JOHNSON v. OKLAHOMA - 484 U.S. 878 (1987)
U.S. Supreme Court
JOHNSON v. OKLAHOMA , 484 U.S. 878 (1987)
484 U.S. 878
Malcolm Rent JOHNSON
Supreme Court of the United States
October 5, 1987
On petition for writ of certiorari to the Court of Criminal Appeals of Oklahoma.
The petition for a writ of certiorari is denied.
Justice MARSHALL, with whom Justice BRENNAN joins, dissenting.
Adhering to my view that the death penalty is in all circumstances cruel and unusual punishment prohibited by the Eighth and Fourteenth Amendments, Gregg v. Georgia, 428 U.S. 153, 231, 2973, 49 L. Ed.2d 859 (1976) (MARSHALL, J., dissenting), I would vacate the judgment of the Oklahoma Court of Criminal Appeals insofar as it left undisturbed the death sentence imposed in this case. But even if I did not hold this view, I would grant this petition for certiorari for two reasons. First, the trial court incorrectly decided an unsettled question of law concerning an accused's right to the assistance of experts in preparing his defense. Second, the trial court's instructions at the sentencing hearing, in combination with the prosecutor's closing argument, deprived petitioner of his right to have the sentencing jury consider all of the mitigating evidence he offered. [ Johnson v. Oklahoma 484 U.S. 878 (1987) ][878-Continued.]
Petitioner Malcolm Johnson was charged with the first-degree murder of Ura Thompson, an elderly woman who had been raped and suffocated in her apartment. Recognizing that the prosecution's case against petitioner rested largely on the opinion of a police chemist, who would testify that petitioner's hair, blood, semen, and clothing were consistent with physical evidence found in Thompson's apartment, petitioner's counsel requested the court prior to trial to appoint a chemist to aid in petitioner's defense. Counsel argued that a chemist was needed to challenge the police chemist's qualifications and testimony and to conduct an electrophoresis test, which even the prosecution conceded could show that petitioner was not the perpetrator of the crime. The trial court agreed with counsel that the appointment of a chemist was warranted, but denied the request on the ground that the Oklahoma Court of Criminal Appeals previously had rejected the view that criminal defendants were entitled to the assistance of such experts. Brief in Opposition 8.
At trial, the prosecution presented two kinds of evidence. First, the prosecution offered evidence showing that petitioner had in his possession at the time of his arrest several items missing from Thompson's apartment. Second, the prosecution pre-
sented the testimony of the police chemist. The prosecutor referred to the chemist's testimony as the "real crux" of the State's case against petitioner. Id., at 15. The jury convicted petitioner of first-degree murder.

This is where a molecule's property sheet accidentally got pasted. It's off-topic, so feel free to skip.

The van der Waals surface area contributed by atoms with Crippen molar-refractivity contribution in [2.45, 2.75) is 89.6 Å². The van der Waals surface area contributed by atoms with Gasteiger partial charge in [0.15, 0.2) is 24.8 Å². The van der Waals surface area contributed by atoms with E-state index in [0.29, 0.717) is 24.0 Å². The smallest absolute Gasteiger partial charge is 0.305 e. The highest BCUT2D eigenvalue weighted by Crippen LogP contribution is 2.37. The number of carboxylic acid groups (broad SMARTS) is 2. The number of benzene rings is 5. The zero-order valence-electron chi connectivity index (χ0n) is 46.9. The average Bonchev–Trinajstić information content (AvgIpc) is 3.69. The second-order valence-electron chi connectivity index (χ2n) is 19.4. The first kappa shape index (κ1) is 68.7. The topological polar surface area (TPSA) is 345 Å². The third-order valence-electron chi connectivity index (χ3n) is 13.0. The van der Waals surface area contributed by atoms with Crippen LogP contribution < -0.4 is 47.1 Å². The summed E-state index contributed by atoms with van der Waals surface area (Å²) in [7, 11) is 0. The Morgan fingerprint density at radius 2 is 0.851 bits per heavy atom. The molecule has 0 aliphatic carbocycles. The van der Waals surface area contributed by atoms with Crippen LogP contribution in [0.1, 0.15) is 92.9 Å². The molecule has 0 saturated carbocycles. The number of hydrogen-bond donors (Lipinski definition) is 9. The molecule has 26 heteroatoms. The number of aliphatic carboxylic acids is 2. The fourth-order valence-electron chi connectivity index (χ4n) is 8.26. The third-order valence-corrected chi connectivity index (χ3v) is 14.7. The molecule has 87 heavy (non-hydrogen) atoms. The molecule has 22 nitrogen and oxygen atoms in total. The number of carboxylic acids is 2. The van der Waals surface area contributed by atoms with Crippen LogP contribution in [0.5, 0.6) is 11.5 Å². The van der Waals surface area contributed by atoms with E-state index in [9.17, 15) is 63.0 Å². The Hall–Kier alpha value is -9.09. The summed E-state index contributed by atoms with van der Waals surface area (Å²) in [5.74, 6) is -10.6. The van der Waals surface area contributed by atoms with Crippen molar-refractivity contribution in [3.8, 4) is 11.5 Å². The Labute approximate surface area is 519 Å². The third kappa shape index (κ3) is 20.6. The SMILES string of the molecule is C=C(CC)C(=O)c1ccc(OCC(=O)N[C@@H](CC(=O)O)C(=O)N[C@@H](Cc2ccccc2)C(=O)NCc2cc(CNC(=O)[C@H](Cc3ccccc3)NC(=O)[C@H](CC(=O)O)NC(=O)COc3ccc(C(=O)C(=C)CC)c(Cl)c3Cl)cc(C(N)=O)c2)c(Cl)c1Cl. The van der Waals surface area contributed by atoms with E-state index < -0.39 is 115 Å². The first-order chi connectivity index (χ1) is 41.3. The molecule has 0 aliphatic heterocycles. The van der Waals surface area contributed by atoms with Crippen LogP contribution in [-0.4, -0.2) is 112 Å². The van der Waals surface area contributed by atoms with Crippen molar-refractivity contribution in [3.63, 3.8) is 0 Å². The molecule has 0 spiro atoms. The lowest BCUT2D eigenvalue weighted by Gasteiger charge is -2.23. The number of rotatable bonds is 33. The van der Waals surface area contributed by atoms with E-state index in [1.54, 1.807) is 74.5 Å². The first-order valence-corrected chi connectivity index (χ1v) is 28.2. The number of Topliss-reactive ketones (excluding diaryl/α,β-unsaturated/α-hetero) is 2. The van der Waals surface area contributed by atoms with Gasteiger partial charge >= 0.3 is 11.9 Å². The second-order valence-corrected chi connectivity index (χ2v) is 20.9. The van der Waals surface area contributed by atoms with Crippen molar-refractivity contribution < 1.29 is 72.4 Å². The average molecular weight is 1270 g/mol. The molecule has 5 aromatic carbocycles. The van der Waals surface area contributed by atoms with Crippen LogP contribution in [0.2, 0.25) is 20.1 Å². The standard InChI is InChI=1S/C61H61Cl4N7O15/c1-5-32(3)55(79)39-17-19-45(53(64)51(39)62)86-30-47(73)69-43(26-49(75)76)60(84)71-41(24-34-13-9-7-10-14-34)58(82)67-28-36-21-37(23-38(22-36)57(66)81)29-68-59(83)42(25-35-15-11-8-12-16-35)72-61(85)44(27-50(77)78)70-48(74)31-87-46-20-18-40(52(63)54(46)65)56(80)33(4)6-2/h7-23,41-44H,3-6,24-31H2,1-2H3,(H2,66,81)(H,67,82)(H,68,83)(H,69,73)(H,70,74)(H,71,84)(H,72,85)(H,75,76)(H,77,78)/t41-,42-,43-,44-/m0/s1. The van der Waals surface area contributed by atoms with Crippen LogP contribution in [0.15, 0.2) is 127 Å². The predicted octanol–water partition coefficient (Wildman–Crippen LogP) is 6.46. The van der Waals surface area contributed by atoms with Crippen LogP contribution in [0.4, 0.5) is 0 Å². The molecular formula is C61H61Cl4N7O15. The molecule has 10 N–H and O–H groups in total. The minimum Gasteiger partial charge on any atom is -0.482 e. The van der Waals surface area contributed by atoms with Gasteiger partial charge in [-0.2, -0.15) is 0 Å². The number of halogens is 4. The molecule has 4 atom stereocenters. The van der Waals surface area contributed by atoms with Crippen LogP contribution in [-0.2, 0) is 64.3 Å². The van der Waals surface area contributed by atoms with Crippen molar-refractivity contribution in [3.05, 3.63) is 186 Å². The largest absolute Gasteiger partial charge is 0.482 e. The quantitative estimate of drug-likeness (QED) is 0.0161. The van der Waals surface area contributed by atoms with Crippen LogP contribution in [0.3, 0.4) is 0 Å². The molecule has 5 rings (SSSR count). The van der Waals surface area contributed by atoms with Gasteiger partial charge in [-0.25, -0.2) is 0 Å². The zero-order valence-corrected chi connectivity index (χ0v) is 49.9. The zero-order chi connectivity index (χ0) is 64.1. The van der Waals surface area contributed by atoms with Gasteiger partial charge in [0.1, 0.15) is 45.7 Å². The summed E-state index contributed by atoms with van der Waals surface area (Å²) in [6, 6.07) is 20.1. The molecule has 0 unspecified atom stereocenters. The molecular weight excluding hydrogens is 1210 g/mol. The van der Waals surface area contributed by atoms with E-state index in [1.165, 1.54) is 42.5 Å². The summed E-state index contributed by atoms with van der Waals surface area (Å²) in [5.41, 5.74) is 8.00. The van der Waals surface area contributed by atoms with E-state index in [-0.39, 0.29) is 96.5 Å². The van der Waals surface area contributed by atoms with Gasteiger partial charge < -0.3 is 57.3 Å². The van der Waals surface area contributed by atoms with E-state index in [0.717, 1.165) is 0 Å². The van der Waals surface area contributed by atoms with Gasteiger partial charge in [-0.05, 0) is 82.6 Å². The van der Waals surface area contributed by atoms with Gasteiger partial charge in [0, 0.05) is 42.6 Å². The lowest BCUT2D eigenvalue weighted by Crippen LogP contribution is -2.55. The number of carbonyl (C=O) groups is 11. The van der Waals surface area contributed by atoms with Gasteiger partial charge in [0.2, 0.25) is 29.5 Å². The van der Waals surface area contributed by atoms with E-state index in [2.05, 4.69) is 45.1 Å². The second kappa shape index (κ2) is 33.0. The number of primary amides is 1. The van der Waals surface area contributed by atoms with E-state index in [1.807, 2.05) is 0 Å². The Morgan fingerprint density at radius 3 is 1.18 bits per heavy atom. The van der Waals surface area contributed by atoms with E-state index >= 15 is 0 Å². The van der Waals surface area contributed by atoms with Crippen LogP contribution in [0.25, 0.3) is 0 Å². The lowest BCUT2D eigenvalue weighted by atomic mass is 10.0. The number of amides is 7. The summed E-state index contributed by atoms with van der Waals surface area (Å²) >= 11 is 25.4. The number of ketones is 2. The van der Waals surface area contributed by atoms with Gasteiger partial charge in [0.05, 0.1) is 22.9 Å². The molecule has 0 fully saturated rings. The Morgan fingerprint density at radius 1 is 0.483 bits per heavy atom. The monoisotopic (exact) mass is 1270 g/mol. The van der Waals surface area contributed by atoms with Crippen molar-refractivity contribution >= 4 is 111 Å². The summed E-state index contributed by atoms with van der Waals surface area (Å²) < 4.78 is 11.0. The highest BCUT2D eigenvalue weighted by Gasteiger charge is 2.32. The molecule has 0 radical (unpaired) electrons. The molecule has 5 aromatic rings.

During a separate sentencing proceeding, defense counsel offered mitigating evidence relating to petitioner's personal background. Witnesses testifying on behalf of petitioner stated, for example, that petitioner's father frequently had beaten petitioner and his mother, that petitioner's parents eventually had separated, that petitioner had grown up in poverty, and that petitioner as a youngster had suffered from a mysterious and debilitating illness requiring a long hospital stay. Immediately after defense counsel offered this evidence, the trial court instructed the jury. As part of the charge, the trial court stated: "[Y] ou should not allow sympathy, sentiment or prejudice to affect you in reaching your decision. You should avoid any influence of passion, prejudice, or any other arbitrary factor when imposing sentence." Id., at 19. After the delivery of these instructions, the prosecutor gave his closing argument, in which he ridiculed the mitigating evidence that petitioner's counsel had offered. The prosecutor stated:
"I've got great empathy for his folks. But so what? . . . [H] is parents divorced when he was young. Oh, wow. . . . That's a mitigating factor for violent conduct. That's bologna [sic]. . . . Deprivation builds character. We ought to have fewer silver spoons in the mouths of our children and a little more deprivation. He wants to use that as a mitigating circumstance. . . . I was offended by what happened in this courtroom when the little children were placed on the witness stand to try to generate sympathy for a cold- blooded killer. . . . So what if he was sick or retarded: What's that got to do with-we're dealing with what he is today. . . . Not whether he had a disease when he was a baby, not whether he was mildly retarded at some time in his life. Id., at 20-21.
At the close of the sentencing hearing, the jury recommended a sentence of death, and the court imposed that sentence.
This Court long has acknowledged that when a State brings criminal proceedings against an indigent defendant, it must take [484 U.S. 878 , 880]